It's practically a given for many farces and comedies of manners that "Everyone must, at all times, be shackled to an idiot ball until the last few minutes of the final act." Occasionally varied by inserting an Only Sane Man character whom no one will listen to.
All of the tragedy is a result of Antigone deciding that burying Polynices is more important than her own life.
Though this is less about her being an idiot and more about period-specific values. At the time, it would have been seen as completely logical to risk execution in service of the gods.
Creon for not knowing that, generally, flipping off the gods by not burying the dead is a bad idea.
Ismene gets it a bit when she decides to take joint responsibility, despite the fact that she did not take part in the crime. Although she makes it pretty clear she knows the likely outcome.
Arsenic and Old Lace: Officer O'Hara gets to hold it, especially after seeing Mortimer tied up upon his return to the Brewster house. Dr. Einstein tries to pass it off as something Mortimer was demonstrating as happening in a play (which is actually somewhat accurate), O'Hara refuses to untie Mortimer until he's had a chance to explain his play!
Doctor Faustus: After being humiliated by Faustus, the knight Benvolio gets a group of knights together to get revenge. Against the scholar with a demon slave and all the powers of Hell. It goes about as well as you'd expect. Faustus more than qualifies as well (see Badass Normal, Informed Ability, and Misapplied Phlebotinum).
Il Trovatore: The main characters play hot potato with it all over the place, but Leonora is the biggest offender. She agrees to marry Luna to save Manrico, but takes the poison before securing his release and, naturally, dies before getting him free. Genius, right there.
La Cenerentola: Prince Ramiro. In Act I, Cenerentola tries to explain her difficult family situation, with "a father who isn't a father" and her two half-sisters. Alidoro later appears and asks about Don Magnifico's third daughter. In Act II, Ramiro is surprised by Tisbe and Clorinda's terrible attitudes because Alidoro told him to look for his bride in Don Magnifico's house. He witnessed all that and still utterly fails to put two and two together.
Little Shop of Horrors: After killing Orin, Seymour indulges in what has to rank among the worst murder coverups in the history of fiction. He leaves his baseball cap and his bag at the scene of the crime (the bag, by the way, has the name of the shop on it), stuffs Orin's uniform in the trash can outside the shop, and doesn't even bother to clean up the blood he spilled on the shop floor. When questioned about it, he says, "I spilled some Hawaiian Punch and it stained."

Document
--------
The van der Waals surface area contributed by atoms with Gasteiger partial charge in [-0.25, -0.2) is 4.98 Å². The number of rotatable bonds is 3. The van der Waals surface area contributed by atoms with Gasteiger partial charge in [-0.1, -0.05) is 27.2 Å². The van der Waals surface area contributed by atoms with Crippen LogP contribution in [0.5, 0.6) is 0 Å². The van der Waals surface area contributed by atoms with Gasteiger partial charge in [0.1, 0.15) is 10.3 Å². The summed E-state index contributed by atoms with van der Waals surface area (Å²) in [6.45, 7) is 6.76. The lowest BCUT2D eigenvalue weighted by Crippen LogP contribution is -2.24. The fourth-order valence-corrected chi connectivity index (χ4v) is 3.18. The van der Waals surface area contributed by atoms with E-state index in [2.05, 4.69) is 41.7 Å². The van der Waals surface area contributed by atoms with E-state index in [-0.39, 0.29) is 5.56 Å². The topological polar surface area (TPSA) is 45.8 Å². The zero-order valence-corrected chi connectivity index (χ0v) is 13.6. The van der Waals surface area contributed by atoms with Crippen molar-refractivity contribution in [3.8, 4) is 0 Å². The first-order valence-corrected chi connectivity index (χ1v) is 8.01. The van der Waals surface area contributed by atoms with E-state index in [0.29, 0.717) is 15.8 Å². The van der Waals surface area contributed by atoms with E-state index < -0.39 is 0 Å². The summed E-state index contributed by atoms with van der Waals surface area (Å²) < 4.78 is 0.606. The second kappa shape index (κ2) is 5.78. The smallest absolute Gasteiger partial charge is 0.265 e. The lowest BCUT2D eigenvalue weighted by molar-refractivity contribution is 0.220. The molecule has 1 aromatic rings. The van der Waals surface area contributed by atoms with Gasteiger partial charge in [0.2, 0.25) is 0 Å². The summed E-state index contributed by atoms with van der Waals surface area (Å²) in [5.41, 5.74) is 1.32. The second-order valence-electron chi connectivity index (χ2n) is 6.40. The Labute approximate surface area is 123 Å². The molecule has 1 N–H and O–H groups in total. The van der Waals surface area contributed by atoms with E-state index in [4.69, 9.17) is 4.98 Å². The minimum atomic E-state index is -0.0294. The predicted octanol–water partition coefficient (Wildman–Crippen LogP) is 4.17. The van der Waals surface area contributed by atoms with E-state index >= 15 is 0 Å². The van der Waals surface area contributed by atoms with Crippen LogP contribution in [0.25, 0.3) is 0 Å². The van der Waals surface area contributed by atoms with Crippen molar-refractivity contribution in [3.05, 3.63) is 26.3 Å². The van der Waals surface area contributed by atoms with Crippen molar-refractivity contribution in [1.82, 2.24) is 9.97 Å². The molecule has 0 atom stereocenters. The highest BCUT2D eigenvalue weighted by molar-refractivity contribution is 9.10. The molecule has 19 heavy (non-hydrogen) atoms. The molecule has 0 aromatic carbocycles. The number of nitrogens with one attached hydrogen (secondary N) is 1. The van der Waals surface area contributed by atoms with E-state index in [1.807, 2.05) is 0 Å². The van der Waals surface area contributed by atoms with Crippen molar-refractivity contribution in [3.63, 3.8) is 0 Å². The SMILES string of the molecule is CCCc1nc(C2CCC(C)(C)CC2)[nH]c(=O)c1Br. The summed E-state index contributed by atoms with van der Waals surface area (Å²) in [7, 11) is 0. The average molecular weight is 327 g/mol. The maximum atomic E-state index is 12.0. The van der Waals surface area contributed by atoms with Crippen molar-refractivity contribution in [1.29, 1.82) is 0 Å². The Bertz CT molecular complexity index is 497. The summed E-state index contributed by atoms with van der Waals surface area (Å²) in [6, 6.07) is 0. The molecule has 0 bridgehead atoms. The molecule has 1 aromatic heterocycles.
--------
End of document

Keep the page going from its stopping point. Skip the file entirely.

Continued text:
Othello: Partially, anyway. Though the plot isn't completely driven by certain characters' stupidities, most non-Iago characters are completely and conveniently stupid whenever it supports the short-term plot.
Othello, suspecting Desdemona, questions Emilia, who has been with Desdemona basically from Act 1 onwards, whether his wife had cheated on him with Cassio. She says no. He then asks Desdemona to promise him that she hasn't cheated. She does. He decides not to believe either of them, which, one could argue, is proof of Iago's amazing skills of manipulation, but considering that the bulk of the play takes place over three days in Cyprus and Cassio and Desdemona haven't even had a chance, it kind of suggests Othello's being a little bit silly.
Desdemona has promised Cassio that she'll plead his case to Othello to try and get him re-instated. Perfectly fine. Desdemona proceeds to do so, insistently and constantly, ignoring things such as timing, tact, and Othello's mood at any given moment. She is also vague about the fate of the handkerchief when being direct probably would have served her better.
One of the most important motifs in the play is the Handkerchief, Othello's family heirloom that he gives to Desdemona, and which becomes a symbol of all sorts of things, but particularly her innocence and faithfulness. Desdemona drops this on the floor directly in front of Othello. Nobody notices.
Roderigo is possibly the most stupid character in anything ever, and his stupidity directly facilitates Iago's plotting. He goes and gets smitten with Desdemona (who, given the era, is probably between twelve and sixteen years of age), and so follows her and her newly-wed husband (a big scary general) to a war-torn country in an attempt to win her back. In the meantime, he is played as a complete pawn, not only personally funding Iago's schemes, but also getting stabbed as a fundamental aspect thereof.
Cassio has a genius idea; flirting with his boss's wife, continuously.
Rigoletto: The latter two-thirds of the opera, along with all the tragedy, hinge on Rigoletto grasping the idiot ball firmly with both hands and dashing for the end zone, and spontaneously forgetting what his own house looks like. Rigoletto is dragooned by the Duke's men into helping abduct a woman who has caught the Duke's eye (who is also, unbeknownst to everyone, Rigoletto's daughter), and goes along with it, at no point reflecting over how similar the place they're raiding is to his house.